“People are asking for something different,” said Fabiana Perzabal, who plays Maricarmen, one of the real-estate agents in “Bienes Raíces,” which is in production for its second season next year. “They want to see telenovelas, but they want to see we can do other things.”
Like a lot of younger Mexicans, the show’s 33-year-old executive producer, Marcel Ferrer, grew up watching U.S. programs, which have proliferated here during the past 20 years as cable and other paid television boomed. At least in bigger cities, Mexicans got hooked on shows such as “24" and " Lost.” The onslaught, including HBO and Warner, broadened the menu for viewers once largely at the mercy of the two big networks, Televisa and TV Azteca.
“Private broadcasters were used to making telenovelas. They’re the ones who dictated programming,” Ferrer said, as the “Bienes Raíces” crew shot in a picturesque colonial pocket of Mexico City.
Ferrer said the Mexican series remain “about 20 years behind” their U.S. cousins. But he said the Mexican shows feature more visual and emotional depth than Mexican soap operas, whose characters are often broad-brushed as good or evil and whose plot lines favor a fairy-tale quality.
Much of the next season of “Bienes Raíces,” for example, will focus on Maricarmen’s struggle to balance child-rearing, job and a budding love life as a single mother after the breakup of her 12-year marriage. The split resulted in large measure from her decision to revive dreams of an architecture career foreshortened by family demands. “These are conflicts and stories that happen to any of us,” Ferrer said. “A lot of women are going to identify.”
Such fare may seem far removed from book talk, nature specials and the other usual staples of public television. Fernando Sariñana, who became director general of Once TV Mexico in 2008, said producing dramatic series is part of a wider effort to draw new eyes to the 51-year-old station, also known as Channel 11. Ratings were low and the audience divided unpromisingly into two main age groups: those 10 and younger and those older than 55.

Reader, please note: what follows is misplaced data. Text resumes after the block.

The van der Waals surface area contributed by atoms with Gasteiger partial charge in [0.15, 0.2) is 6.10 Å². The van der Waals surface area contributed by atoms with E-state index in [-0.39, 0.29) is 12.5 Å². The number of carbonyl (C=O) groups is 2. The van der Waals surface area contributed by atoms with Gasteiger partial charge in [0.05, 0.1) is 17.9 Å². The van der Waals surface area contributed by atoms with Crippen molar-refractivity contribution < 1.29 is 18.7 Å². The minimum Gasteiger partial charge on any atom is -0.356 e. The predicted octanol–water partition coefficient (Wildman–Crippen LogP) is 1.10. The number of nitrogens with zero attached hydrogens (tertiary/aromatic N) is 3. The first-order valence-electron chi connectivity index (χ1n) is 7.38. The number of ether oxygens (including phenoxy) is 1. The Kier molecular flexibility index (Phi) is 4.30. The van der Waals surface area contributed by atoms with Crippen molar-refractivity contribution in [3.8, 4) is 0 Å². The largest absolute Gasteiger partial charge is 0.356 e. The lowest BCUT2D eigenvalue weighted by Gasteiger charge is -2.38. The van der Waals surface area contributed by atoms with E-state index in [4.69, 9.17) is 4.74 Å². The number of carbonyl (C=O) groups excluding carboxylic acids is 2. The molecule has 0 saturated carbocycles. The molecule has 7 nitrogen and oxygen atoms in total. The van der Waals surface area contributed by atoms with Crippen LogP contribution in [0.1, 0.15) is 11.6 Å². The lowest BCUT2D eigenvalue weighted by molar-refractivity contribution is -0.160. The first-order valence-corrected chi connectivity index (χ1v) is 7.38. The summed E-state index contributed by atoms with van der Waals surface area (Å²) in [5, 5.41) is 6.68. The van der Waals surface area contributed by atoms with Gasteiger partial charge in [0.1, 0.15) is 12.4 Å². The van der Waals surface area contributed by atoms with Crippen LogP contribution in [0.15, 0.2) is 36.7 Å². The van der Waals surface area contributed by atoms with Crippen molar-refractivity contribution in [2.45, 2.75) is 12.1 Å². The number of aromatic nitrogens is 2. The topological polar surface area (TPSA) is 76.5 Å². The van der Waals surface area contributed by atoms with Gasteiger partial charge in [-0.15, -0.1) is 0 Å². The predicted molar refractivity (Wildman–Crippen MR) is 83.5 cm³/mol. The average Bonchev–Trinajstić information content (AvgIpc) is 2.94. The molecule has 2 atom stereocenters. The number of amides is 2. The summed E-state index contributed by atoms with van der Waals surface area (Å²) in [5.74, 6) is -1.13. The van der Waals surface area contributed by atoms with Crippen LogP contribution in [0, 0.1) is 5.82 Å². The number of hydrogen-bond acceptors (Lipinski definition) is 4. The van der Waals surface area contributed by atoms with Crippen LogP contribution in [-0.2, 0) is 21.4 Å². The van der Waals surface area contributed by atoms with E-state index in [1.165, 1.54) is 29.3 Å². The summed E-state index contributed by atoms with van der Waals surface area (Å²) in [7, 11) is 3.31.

“There was a perception that Channel 11 was boring,” Sariñana said. He said studies showed that Mexicans spent most of their viewing time on sports and telenovelas — neither a fit for public TV. “The only place where we could do something was the series, where we could attract a different audience,” he said. “We brought Channel 11 back to the front of people’s minds.”
The new series may be trendy for Mexico, but they present little threat to the telenovelas, which remain hugely popular. Ratings for even the most-watched episodes of “XY” or “Bienes Raíces” are a fraction of viewership for the successful soap operas. This year’s big hit has been “Soy Tu Dueña,” which stars the famous singer and actress Lucero. For people accustomed to a daily telenovela fix, the new shows mean waiting a week between episodes.
“The hardest thing is to adapt to the format of the series that is one time a week,” said Patricia Garza, who costars in the upcoming season of “Bienes Raíces.”
If the emerging Mexican shows feel familiar, it’s because they have yet to stray far from time-tested role models imported from north of the border and beyond. Baby steps will one day become certain strides, Mexican TV authorities say.
“Mexico is learning. There was a time when it learned to make telenovelas,” said Cueva, the critic. “It’s a process. That’s why it’s important to encourage it, so it doesn’t slow down.”